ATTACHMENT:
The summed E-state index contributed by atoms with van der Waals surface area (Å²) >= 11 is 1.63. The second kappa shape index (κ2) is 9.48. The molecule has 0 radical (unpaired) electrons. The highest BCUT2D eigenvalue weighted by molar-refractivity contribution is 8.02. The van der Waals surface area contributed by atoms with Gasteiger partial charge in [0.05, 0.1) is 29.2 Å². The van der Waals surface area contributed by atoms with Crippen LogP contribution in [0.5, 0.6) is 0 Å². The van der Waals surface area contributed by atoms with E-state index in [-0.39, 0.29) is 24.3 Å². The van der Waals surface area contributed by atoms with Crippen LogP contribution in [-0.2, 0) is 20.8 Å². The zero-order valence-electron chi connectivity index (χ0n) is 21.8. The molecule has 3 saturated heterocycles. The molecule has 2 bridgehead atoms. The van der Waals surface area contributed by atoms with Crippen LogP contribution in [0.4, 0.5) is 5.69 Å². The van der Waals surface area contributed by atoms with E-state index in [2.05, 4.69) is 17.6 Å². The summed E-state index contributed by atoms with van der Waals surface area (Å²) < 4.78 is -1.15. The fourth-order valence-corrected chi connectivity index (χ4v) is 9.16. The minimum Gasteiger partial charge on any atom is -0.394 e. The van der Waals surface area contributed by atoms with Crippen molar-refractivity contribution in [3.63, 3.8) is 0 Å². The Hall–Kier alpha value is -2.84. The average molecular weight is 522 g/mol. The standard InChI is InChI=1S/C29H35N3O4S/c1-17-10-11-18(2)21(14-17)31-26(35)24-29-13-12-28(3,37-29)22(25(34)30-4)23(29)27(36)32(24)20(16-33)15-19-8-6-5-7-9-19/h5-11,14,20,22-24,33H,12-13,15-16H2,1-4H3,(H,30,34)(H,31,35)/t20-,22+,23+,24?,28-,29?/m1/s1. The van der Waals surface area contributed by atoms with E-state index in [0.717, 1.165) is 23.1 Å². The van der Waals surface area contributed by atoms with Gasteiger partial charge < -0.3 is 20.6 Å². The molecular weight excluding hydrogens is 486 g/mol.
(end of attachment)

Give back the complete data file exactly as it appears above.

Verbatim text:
The summed E-state index contributed by atoms with van der Waals surface area (Å²) >= 11 is 1.63. The second kappa shape index (κ2) is 9.48. The molecule has 0 radical (unpaired) electrons. The highest BCUT2D eigenvalue weighted by molar-refractivity contribution is 8.02. The van der Waals surface area contributed by atoms with Gasteiger partial charge in [0.05, 0.1) is 29.2 Å². The van der Waals surface area contributed by atoms with Crippen LogP contribution in [0.5, 0.6) is 0 Å². The van der Waals surface area contributed by atoms with E-state index in [-0.39, 0.29) is 24.3 Å². The van der Waals surface area contributed by atoms with Crippen LogP contribution in [-0.2, 0) is 20.8 Å². The zero-order valence-electron chi connectivity index (χ0n) is 21.8. The molecule has 3 saturated heterocycles. The molecule has 2 bridgehead atoms. The van der Waals surface area contributed by atoms with Crippen LogP contribution in [0.4, 0.5) is 5.69 Å². The van der Waals surface area contributed by atoms with E-state index in [2.05, 4.69) is 17.6 Å². The summed E-state index contributed by atoms with van der Waals surface area (Å²) < 4.78 is -1.15. The fourth-order valence-corrected chi connectivity index (χ4v) is 9.16. The minimum Gasteiger partial charge on any atom is -0.394 e. The van der Waals surface area contributed by atoms with Crippen molar-refractivity contribution in [3.63, 3.8) is 0 Å². The Hall–Kier alpha value is -2.84. The average molecular weight is 522 g/mol. The standard InChI is InChI=1S/C29H35N3O4S/c1-17-10-11-18(2)21(14-17)31-26(35)24-29-13-12-28(3,37-29)22(25(34)30-4)23(29)27(36)32(24)20(16-33)15-19-8-6-5-7-9-19/h5-11,14,20,22-24,33H,12-13,15-16H2,1-4H3,(H,30,34)(H,31,35)/t20-,22+,23+,24?,28-,29?/m1/s1. The van der Waals surface area contributed by atoms with E-state index in [0.717, 1.165) is 23.1 Å². The van der Waals surface area contributed by atoms with Gasteiger partial charge < -0.3 is 20.6 Å². The molecular weight excluding hydrogens is 486 g/mol.